In a recent article published on the Room 151 website it was argued that attempts to curb the appetite of local authorities to borrow for commercial property investment purposes were not working and that guidance alone would not do the trick; far stronger medicine was needed. That maybe the case.
The problem is that local authorities find themselves in a financially precarious position. I suspect most would prefer to be getting on with the day job of providing services to their residents, than investing in commercial property, but their options for raising revenue are limited. Commercial property offers the best hope of generating significant income streams in the short to medium term.
If the Government were serious about stopping local authorities investing in commercial property then there are, as the article suggests, things they could do. In particular they could legislate and indeed there is a Private Members' Bill before Parliament which seeks to prohibit local authorities from investing in commercial property and is due to have its second reading in Parliament on 23rd November. The Bill is very broad in scope and if it became law it would likely have unintended negative consequences. Nevertheless, the opportunity is there and it will be interesting to see whether it gets the Government's support or its provisions are taken on board in other Primary legislation. It seems unlikely that it will. Shutting the door on local authorities revenue raising through commercial property investment would only make their financial position even worse than it is now. This would, in turn, put pressure on central Government to increase public spending to make up the shortfall. In the current climate there is no obvious reason why they would want to do that.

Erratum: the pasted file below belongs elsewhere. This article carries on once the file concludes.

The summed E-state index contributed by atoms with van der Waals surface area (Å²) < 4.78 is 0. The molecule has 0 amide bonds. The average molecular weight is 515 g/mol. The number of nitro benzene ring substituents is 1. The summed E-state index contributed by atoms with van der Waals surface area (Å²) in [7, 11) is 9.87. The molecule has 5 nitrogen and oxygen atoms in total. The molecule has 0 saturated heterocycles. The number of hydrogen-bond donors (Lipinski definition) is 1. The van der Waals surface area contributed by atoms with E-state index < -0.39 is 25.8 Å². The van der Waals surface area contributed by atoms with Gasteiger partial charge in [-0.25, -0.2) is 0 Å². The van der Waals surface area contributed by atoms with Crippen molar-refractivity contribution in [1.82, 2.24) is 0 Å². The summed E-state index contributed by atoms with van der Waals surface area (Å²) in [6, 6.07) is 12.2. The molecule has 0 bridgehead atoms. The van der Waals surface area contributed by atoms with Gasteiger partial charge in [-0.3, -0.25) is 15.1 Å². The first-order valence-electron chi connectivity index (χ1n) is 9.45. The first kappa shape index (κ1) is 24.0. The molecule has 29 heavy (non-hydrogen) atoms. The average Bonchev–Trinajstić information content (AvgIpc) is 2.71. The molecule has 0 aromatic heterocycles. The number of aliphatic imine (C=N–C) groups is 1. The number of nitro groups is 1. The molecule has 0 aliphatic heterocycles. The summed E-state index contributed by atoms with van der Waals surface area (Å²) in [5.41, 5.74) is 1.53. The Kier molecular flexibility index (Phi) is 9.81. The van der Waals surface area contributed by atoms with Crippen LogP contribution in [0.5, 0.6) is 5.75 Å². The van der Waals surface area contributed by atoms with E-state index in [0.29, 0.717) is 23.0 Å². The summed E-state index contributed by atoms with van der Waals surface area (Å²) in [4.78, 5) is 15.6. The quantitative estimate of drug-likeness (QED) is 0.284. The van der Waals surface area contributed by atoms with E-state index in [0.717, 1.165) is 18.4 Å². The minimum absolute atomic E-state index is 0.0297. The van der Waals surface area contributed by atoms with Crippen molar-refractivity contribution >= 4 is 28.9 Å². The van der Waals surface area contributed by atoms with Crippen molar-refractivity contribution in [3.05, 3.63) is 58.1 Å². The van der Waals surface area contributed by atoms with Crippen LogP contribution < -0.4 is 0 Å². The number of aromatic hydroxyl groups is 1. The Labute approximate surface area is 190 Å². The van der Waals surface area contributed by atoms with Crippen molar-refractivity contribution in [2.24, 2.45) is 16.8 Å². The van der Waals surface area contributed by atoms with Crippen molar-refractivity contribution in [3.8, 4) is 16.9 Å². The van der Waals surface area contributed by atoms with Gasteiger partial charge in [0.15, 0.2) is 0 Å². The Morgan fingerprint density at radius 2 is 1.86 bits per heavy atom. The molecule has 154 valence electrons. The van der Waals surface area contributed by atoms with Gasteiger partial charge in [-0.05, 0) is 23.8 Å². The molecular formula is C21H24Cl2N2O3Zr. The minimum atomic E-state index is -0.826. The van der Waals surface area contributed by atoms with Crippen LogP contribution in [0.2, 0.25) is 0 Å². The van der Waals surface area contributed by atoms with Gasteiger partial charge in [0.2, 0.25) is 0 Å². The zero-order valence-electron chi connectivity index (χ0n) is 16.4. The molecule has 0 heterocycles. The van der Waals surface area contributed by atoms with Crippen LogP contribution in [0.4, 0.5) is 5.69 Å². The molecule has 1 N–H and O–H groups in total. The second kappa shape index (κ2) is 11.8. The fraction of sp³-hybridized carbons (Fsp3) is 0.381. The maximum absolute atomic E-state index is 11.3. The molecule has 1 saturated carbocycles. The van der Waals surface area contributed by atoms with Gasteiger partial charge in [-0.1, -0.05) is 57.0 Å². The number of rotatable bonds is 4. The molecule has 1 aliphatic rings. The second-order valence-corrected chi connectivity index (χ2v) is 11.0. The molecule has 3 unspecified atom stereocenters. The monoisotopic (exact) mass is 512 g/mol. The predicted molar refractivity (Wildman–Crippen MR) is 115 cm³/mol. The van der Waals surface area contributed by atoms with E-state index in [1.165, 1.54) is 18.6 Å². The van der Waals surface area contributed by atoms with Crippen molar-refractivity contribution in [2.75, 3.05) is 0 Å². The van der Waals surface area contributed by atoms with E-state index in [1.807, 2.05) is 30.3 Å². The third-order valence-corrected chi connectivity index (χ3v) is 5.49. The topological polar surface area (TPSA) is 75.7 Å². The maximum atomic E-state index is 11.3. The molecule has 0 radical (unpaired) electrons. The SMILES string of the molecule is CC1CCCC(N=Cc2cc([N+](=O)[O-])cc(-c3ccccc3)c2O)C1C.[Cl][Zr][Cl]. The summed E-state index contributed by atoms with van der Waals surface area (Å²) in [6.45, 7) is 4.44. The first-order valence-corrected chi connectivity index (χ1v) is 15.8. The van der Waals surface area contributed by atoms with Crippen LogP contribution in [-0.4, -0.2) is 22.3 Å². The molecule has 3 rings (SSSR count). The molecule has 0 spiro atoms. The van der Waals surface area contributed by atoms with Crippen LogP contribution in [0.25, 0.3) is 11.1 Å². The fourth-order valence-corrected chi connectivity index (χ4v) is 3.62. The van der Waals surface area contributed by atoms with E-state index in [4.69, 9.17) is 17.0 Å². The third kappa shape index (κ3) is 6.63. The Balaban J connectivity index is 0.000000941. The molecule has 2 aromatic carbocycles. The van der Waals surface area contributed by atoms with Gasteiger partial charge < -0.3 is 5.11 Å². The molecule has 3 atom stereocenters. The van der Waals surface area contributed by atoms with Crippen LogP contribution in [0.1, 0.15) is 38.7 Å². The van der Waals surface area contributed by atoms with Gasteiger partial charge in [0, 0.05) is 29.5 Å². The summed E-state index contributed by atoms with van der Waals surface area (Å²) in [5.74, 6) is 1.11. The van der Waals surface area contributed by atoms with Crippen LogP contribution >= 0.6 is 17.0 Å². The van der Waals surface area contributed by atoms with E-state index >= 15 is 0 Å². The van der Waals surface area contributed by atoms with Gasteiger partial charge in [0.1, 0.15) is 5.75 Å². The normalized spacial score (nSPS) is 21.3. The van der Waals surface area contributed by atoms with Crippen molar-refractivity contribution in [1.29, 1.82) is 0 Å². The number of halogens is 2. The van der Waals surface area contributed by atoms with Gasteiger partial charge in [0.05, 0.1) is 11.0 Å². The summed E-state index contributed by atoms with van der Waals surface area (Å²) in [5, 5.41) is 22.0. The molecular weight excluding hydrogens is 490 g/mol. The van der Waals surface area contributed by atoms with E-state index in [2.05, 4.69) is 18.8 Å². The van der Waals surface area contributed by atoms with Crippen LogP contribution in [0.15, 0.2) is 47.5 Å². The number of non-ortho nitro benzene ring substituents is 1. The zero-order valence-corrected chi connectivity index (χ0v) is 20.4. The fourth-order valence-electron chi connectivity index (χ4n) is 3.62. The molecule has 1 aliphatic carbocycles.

Most concern appears to be expressed over the use of cheap and easy Public Works Loans Board (PWLB) cash to purchase commercial property, as private sector lenders tend to be more discerning in how their cash will be used, and therefore ask more searching questions before lending.